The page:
12. You got steel toed boots? LOL Seriously, Looks like it will do the job for now. You might want to see if you can mount the rail vertically if you can grind one end smooth. More mass under the hammer will move steel easier for you.
  13. If the screw is the issue, you should be able to close the jaws by hand. If you can't. look to the checks at the pivot. A new bolt could have tighten things up to where the cheeks are pinching at the leg. Remove the screw and spring and see of the jaws can close completely to confirm.
  14. I have an idea that requires about 6 soft insulating firebricks but I'm not ready to shell out the cash for new bricks (not yet, anyway) as it may not work. If any are rebuilding gas forges and have a surplus of used soft fire brick (4.5x9x1 or 2 inch or there about) and are willing to donate the bricks, I'd be willing to pay the delivery cost (within reason) to Missouri. Not looking for perfect bricks, but at least two (or enough partials to make two) need to be able to span 6-7 inches on their own to form a top. Thanks.
  15. I've not had any issues with the blower (mounted on the forge as the forge is portable) probably because I never shut the blower off during a session. I just turn the dimmer switch down or up as needed. I have toyed with the idea of moving it to the back side of the forge mainly to give me cleaner access to the ash dump. I do like corn as a forge fuel. It has its own set of pros and cons to be sure, no better or worse than coal or charcoal. The biggest pro in my mind is the cost. Even burning twice as fast as coal, my fuel cost is less than $10 for an eight hour day, lower than coal by 25-50%. Small world and it gets smaller every day.
  16. Mike, For $30, you can get 200 lbs of feed corn in 50 lb sacks at that same TSC. To be honest, In the video I was giving it way too much air getting it started. I should have cut back on the air a lot sooner. Probably about 30 seconds after the first flames appeared. David
  17. Started life as a 12"x12" I=beam drop. Cut 3" off either side of the top plate and the corners off the bottom plate. Welded the 3" strips back on the bottom of the top plate as skirts and the corners back on the bottom plate as web braces. Then added vertical bracing to the web. And finally plugged the ends of the top plate. I have plans to cut in a hardy hole and a pritchel hole and then fill the underside of the top plate and between the vertical braces with lead. Working face is 19"x6". Work on this project has slowed since I obtained a 125 lb 1907 Hay Budden. Still, my ALO is a good striking anvil at nearly 100 lbs even without the lead.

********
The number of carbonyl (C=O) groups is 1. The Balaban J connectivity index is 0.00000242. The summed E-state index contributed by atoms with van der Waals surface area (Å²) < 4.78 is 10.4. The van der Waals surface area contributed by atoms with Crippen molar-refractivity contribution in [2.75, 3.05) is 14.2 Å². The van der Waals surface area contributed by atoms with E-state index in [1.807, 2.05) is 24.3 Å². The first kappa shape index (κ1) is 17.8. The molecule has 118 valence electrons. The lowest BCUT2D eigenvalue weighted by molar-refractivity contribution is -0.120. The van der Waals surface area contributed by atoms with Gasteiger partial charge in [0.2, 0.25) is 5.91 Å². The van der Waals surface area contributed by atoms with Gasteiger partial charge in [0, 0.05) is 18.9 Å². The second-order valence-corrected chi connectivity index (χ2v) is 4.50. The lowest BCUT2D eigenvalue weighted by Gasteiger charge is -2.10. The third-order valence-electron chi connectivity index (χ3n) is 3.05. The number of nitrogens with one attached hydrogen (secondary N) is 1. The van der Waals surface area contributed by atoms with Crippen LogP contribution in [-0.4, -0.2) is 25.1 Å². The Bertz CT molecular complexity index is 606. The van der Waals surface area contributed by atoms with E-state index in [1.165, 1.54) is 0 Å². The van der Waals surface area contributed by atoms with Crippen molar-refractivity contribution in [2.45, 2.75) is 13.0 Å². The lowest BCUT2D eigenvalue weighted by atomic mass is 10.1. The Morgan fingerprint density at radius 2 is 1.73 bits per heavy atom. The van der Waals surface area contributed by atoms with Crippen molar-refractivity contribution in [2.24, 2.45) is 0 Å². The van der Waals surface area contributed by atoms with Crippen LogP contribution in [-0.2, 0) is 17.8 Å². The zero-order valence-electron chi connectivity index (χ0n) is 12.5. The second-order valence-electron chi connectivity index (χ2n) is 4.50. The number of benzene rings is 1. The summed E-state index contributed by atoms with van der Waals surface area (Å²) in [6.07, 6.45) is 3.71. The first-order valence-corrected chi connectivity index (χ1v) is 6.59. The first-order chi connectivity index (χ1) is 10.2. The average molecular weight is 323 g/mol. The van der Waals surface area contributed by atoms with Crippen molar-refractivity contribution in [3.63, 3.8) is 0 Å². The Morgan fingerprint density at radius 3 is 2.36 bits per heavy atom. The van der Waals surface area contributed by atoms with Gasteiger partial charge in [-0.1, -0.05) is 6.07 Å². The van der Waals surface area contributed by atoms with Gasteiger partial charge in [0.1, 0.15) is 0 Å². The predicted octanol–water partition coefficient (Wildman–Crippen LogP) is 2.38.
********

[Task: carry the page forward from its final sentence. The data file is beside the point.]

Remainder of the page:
18. Without fuel retention sides in place. Burning corn as fuel.
  19. I use it directly. Radiant heat is no worse than charcoal. Yesterday I posted a link to a video I made on using corn in the subforum Solid Fuels: Coal, Coke, Charcoal, Wood, etc Corn as Fuel thread, page 4 near the bottom of the page.
  20. Daswulf, too right on the air flow. I should have lowered it much sooner than I did. Thanks.
  21. pnut, have you considered using dry whole feed corn as a cheaper alternative to charcoal?
  22. Thought I'd post a link to a video I made of the construction of my solid fuel forge from a gas grill. More of a 'What I did' than a "How to'. https://www.youtube.com/watch?v=lBLp4Ma9ngA I've burned lump charcoal, coal and corn. Currently corn is my cheapest fuel and therefore my goto fuel. Check out the companion video if your curious about corn fires.
  23. Actually, I think that's another pro with using corn. I've never burned a piece in a corn fire. I can't say the same when using coal.
  24. From my experience with corn, I'd say the guy was looking for things to do. A corn fire can be fiddly but its not going to go out while you're working the iron on the anvil as long as you have some air going to it (a lot like anthracite that way), even working two or three pieces at a time. Push the cold piece in, poke the fire a couple of times, grab a hot pieces and go back to the anvil. Heat, beat, repeat.